Town-owned conservation lands are for people—places to come together and build community, learn about the stewardship of the natural world, and recreate alone or in groups. Town lands protect valuable natural resources—water and wildlife habitat. They can bring income to the town. UNH Cooperative Extension, the Northern Forest Center and the N.H. Association of Conservation Commissions (NHACC) conducted a multi-year study to inventory town-owned forests and quantify the economic, ecological and social contributions they make locally and to the state.
A goal of the Forest Action Plan (FAP) — a “sister” of the Wildlife Action Plan — is to inventory town forests. This project accomplished that goal, but we really engaged in the study because we knew town-owned conservation lands are an overlooked and underused resource. By highlighting their importance, our ultimate hope is to increase the number of community forests and the stewardship of them.
Surprisingly, there was a lot we didn’t know about New Hampshire town forests — the last statewide inventory of town lands was done in 1980 and that study only looked at a small portion of town-owned forests.
What We Did
Our study includes land that is 1) owned by a municipality or other local government entity such as a school district or a water district, 2) 10 acres and greater, 3) a combination of forest, field and wetland, and 4) not slated for future development.
Over nearly two years, UNH Cooperative Extension County Foresters interviewed someone "in the know" in 220 of the 254 New Hampshire cities and towns. Together, they located each tract of town-owned conservation land on a map data-layer housed on the UNH GRANIT system. For each tract, they asked many questions about the governance, protection status, and actual and intended use.
What We Learned
We learned that 4% of New Hampshire’s forest is in town ownership, scattered in about 1,700 parcels and encompassing 180,439 acres (see table 1 for county summaries). A high percentage of the land is permanently protected (69%), has a management plan (54%) and is under the care of a natural resource professional (71%).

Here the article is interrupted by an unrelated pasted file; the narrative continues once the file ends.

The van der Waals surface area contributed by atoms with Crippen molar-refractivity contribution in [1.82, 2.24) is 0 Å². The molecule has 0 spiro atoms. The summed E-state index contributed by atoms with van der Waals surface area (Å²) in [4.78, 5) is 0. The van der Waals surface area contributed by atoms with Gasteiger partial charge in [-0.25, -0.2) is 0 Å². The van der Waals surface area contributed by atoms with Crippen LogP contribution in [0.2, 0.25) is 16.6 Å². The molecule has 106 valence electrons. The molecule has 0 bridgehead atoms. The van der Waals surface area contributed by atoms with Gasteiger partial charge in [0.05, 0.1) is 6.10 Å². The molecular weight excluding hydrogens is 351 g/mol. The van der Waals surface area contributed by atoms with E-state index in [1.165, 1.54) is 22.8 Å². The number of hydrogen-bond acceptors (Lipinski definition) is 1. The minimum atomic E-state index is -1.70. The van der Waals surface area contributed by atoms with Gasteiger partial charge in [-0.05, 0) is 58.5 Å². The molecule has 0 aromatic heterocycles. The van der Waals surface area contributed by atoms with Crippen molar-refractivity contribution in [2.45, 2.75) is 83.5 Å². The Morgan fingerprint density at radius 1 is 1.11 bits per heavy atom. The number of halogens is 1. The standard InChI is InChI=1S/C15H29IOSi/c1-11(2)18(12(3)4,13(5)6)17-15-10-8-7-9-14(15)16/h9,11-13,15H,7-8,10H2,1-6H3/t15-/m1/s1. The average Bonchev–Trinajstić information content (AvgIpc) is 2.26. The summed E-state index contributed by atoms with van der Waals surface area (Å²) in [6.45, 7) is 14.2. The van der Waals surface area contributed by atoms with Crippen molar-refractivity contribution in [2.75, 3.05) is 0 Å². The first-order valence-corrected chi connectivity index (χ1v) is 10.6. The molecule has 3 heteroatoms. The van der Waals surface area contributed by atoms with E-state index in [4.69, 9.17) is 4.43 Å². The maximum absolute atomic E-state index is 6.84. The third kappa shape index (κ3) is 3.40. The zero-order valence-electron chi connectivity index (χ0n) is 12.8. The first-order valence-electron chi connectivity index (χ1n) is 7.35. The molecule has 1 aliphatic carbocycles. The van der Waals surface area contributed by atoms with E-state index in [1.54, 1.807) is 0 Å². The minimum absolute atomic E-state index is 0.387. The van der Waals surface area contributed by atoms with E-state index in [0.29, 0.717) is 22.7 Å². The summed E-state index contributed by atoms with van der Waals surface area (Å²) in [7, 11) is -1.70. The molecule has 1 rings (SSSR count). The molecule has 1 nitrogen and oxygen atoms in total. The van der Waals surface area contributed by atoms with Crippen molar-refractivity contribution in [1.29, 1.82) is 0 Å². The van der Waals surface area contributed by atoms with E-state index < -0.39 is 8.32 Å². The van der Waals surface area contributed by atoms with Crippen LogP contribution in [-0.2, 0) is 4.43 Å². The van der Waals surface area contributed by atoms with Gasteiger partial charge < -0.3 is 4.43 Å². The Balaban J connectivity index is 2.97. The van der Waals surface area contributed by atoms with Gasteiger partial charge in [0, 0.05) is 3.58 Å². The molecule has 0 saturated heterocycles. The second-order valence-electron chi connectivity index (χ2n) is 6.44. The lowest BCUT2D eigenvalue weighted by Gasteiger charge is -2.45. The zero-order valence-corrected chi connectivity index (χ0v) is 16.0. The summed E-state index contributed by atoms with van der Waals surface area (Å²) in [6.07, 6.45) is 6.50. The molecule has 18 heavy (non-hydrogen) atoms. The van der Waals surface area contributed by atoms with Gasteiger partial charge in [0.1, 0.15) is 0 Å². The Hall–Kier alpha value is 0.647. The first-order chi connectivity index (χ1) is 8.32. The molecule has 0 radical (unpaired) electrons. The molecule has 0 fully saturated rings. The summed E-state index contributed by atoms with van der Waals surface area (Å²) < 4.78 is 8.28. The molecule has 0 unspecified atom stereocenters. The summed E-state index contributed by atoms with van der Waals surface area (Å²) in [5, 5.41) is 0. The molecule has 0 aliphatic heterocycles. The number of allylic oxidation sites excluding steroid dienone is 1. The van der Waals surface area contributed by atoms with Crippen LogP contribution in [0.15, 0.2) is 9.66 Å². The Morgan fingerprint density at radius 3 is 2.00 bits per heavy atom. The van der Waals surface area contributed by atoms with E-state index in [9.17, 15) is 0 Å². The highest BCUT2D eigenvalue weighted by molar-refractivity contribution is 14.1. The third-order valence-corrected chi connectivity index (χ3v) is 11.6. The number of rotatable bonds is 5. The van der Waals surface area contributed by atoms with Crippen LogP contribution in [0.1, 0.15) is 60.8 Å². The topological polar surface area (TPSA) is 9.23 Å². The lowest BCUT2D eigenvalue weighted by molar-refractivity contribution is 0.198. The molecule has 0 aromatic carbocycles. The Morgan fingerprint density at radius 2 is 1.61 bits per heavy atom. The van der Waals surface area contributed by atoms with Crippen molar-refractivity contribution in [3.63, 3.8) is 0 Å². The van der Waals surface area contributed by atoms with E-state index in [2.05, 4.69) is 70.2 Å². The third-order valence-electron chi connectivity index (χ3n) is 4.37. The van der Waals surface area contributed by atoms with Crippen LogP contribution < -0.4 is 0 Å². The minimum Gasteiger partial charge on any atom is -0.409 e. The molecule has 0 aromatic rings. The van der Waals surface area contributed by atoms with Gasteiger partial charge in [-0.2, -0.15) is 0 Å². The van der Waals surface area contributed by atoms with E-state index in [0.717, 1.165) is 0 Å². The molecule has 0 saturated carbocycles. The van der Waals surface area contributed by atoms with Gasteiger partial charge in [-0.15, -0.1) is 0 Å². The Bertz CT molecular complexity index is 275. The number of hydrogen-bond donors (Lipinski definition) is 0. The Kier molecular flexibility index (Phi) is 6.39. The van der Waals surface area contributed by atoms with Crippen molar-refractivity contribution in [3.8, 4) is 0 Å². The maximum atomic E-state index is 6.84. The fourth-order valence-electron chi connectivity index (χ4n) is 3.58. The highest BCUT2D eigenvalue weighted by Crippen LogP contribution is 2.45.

Most of the land is managed with a multiple use focus (64%) integrating water, recreation, wildlife, and timber into management plans and actions.
Project collaborator and UNH professor John Gunn quantified the dollar value of the ecological and economic contributions town-owned lands make locally and to the state. Table 1 shows the results by county.
Using published data from the Economic Importance of New Hampshire’s Forest Based Economy, 2013 (from the Northeast State Foresters Association) he determined the annual monetary value from the timber and recreation aspects of town forests. To place a dollar value on the ecosystem services from forests — wildlife and pollinator habitat, improved water quality, groundwater recharge, storage and regulation of storm flows, decomposition of organic debris, soil creation and maintenance, erosion control, sediment retention, carbon storage, recreation, and aesthetics — he used the method from Valuing Maine’s Nature, a report published by the Manomet Center for Conservation Studies.
From his analysis, we’re able to talk about town forests in terms of millions of dollars of annual economic and ecological contributions (see table 1) — important information when seeking to persuade that town forests are worthy of owning, protecting and managing.
More To Come
We aren’t quite done. We are in the process of cleaning up our data and sending the tract locations to GRANIT for inclusion in the annual spring update of the conservation layer. Gunn is working on an online portal where users can summarize key findings by town, county and state. This website will be ready in March 2019.
Field-based town forest management workshops are planned for the spring, in what we hope is the beginning of many educational opportunities to help conservation commissioners and town forest committees better care for their land.
To learn more about managing town-owned lands, contact your county extension forester by calling 800-444-8978 for contact information. To learn more about the project, contact firstname.lastname@example.org.
Partial funding for this project was provided by the Landscape Scale Restoration Grant, U.S. Forest Service.